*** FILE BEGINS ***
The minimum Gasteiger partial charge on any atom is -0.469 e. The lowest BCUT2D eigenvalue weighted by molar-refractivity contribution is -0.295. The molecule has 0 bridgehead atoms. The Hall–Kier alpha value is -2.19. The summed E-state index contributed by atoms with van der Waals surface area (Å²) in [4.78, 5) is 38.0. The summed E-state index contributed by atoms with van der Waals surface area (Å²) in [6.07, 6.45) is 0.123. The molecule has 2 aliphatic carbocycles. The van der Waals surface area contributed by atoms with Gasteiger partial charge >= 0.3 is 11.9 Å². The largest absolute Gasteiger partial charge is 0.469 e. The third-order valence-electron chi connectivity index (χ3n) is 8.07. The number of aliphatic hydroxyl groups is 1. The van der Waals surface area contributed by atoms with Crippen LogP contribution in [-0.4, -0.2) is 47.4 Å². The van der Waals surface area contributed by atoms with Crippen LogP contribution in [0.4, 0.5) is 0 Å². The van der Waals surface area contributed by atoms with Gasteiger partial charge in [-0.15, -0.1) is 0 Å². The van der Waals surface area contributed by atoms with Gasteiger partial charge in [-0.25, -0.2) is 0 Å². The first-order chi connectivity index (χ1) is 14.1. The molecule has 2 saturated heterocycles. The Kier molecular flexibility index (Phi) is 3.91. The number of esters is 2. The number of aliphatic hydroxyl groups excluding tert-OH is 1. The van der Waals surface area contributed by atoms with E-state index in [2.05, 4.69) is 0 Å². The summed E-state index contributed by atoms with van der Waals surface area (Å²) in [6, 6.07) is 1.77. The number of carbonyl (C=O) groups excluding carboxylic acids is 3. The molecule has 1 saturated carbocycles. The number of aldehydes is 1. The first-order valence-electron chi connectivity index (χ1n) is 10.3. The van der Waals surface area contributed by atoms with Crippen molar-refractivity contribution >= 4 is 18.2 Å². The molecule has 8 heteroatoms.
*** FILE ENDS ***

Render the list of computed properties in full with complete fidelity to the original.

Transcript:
The minimum Gasteiger partial charge on any atom is -0.469 e. The lowest BCUT2D eigenvalue weighted by molar-refractivity contribution is -0.295. The molecule has 0 bridgehead atoms. The Hall–Kier alpha value is -2.19. The summed E-state index contributed by atoms with van der Waals surface area (Å²) in [4.78, 5) is 38.0. The summed E-state index contributed by atoms with van der Waals surface area (Å²) in [6.07, 6.45) is 0.123. The molecule has 2 aliphatic carbocycles. The van der Waals surface area contributed by atoms with Gasteiger partial charge >= 0.3 is 11.9 Å². The largest absolute Gasteiger partial charge is 0.469 e. The third-order valence-electron chi connectivity index (χ3n) is 8.07. The number of aliphatic hydroxyl groups is 1. The van der Waals surface area contributed by atoms with Crippen LogP contribution in [-0.4, -0.2) is 47.4 Å². The van der Waals surface area contributed by atoms with Crippen LogP contribution in [0.4, 0.5) is 0 Å². The van der Waals surface area contributed by atoms with Gasteiger partial charge in [-0.15, -0.1) is 0 Å². The van der Waals surface area contributed by atoms with Gasteiger partial charge in [-0.25, -0.2) is 0 Å². The first-order chi connectivity index (χ1) is 14.1. The molecule has 2 saturated heterocycles. The Kier molecular flexibility index (Phi) is 3.91. The number of esters is 2. The number of aliphatic hydroxyl groups excluding tert-OH is 1. The van der Waals surface area contributed by atoms with E-state index in [2.05, 4.69) is 0 Å². The summed E-state index contributed by atoms with van der Waals surface area (Å²) in [6, 6.07) is 1.77. The number of carbonyl (C=O) groups excluding carboxylic acids is 3. The molecule has 1 saturated carbocycles. The number of aldehydes is 1. The first-order valence-electron chi connectivity index (χ1n) is 10.3. The van der Waals surface area contributed by atoms with Crippen molar-refractivity contribution >= 4 is 18.2 Å². The molecule has 8 heteroatoms.